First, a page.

Digital Concert Hall now on Smart TVs

It’s taken a bit of a while, but the Berlin Phil’s Digital Concert Hall service has now been turned into a Smart TV app.

I only discovered the development by chance when I browsed the brochure for the forthcoming season; a reminder that print sent in the post remains a powerful way to have a positive impact especially when physical mail is sporadic and underwhelming. 

It’s a welcome development. As a potential subscriber I like the way the Digital Concert Hall keeps the live streaming experience separate from YouTube (where I experience most other live streams), setting expectations high with performances from an internationally-renowned orchestra.

Sign up

Signing-up is swift too – one very clear on-screen prompt directing me to use another device to input a unique PIN. After that the page on-screen updates automatically. Then its one click to watch Beethoven 3 for free. Setting up a login automatically grants me a free 7-day ticket – activated when I select a billable piece of content. 

The full subscription for forty live streams plus access to an archive of concerts and interviews, is around about £140. That works out at £3.50 per concert or £11 a month. That final equivalent is a lot for me (on top of the other services I susbcribe to on a monthly basis), which is what prompted a different line of thinking. 


What is really striking (and fundamentally depressing) is the distinct lack of women in nearly every visual cue – holding slides and video. The talent roster too is dominated by men in both print and in-app. The Berlin Philharmonic appear to have overlooked the fact that the app is a window on the orchestra’s attitude to diversity and representation. In this way, the Berlin Phil presents itself as entirely out of step. The more I think about that observation, the more I think it would stop me from signing up for the service.

What I want next

What I’d sign up for in a heartbeat is a service with a Connected Smart TV app that offered a range of content delivered in a variety of different formats – audio, video, text or imagery, live, catch-up and archive. And importantly, for the arts world to really grab the bull by the horns, it would need to be a rich cultural offering too – visual art, performing arts, literature, etc. It needs to be unmediated – so no presenters please.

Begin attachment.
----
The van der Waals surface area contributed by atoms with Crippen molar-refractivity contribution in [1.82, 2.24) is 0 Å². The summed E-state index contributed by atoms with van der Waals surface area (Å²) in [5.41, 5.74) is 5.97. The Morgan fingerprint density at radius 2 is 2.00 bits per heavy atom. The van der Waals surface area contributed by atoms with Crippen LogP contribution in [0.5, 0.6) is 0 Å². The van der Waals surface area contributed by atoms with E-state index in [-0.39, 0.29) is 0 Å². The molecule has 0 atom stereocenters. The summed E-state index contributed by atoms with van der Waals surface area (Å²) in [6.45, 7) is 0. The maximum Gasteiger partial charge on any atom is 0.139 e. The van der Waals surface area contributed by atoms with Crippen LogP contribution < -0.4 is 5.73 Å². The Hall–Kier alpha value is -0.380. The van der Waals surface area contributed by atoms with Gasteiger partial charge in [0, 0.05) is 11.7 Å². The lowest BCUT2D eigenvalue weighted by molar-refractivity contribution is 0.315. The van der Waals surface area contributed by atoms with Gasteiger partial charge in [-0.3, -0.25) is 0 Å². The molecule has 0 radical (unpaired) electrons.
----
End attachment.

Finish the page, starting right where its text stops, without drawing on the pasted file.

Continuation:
I’d also like there to be curation of mixed format content that could be played across devices – eg start on the TV and then switch to a mobile or tablet when I move to a different room. And when I’m in the room with the TV, I’d like the app on my mobile or tablet to run alongside what I’m watching on the big screen in front of me, effectively giving me a second screen’s worth of content supporting what I’m watching/listening to.

Where’s Medici TV’s app?

There’s one other service which is en route. Medici TV does offer multi-disciplinary arts experiences but it is, incredibly, only available via a web browser. Quite why they’ve not gone the whole hog and developed even an app for IOS or Android I’ve no idea. Visit any European concert where Medici TV are partnering and the organisers will gladly tell everyone of the distribution network’s involvement.

Medici is a big deal (even if it doesn’t appear so in the UK) which suggests the capital exists to invest in the technology. Maybe its in development. Where the BBC is concerned, my hunch is that ‘BBC Music’ – a brand often referenced on-air – might be the first tentative steps to a similar sort of offering.

But as far as I can make out, there’s nothing out there which pulls together all of the arts both on-demand and curated in a Connected TV/multi-device app. All that requires is for multiple arts organisations to join forces and recognise what they could achieve together in terms of digital access. For some organisations that’s going to be a little more difficult than for others. 

The much-maligned Digital Concert Hall (it costs an arm and a leg to keep going I understand) is one step closer to that. 

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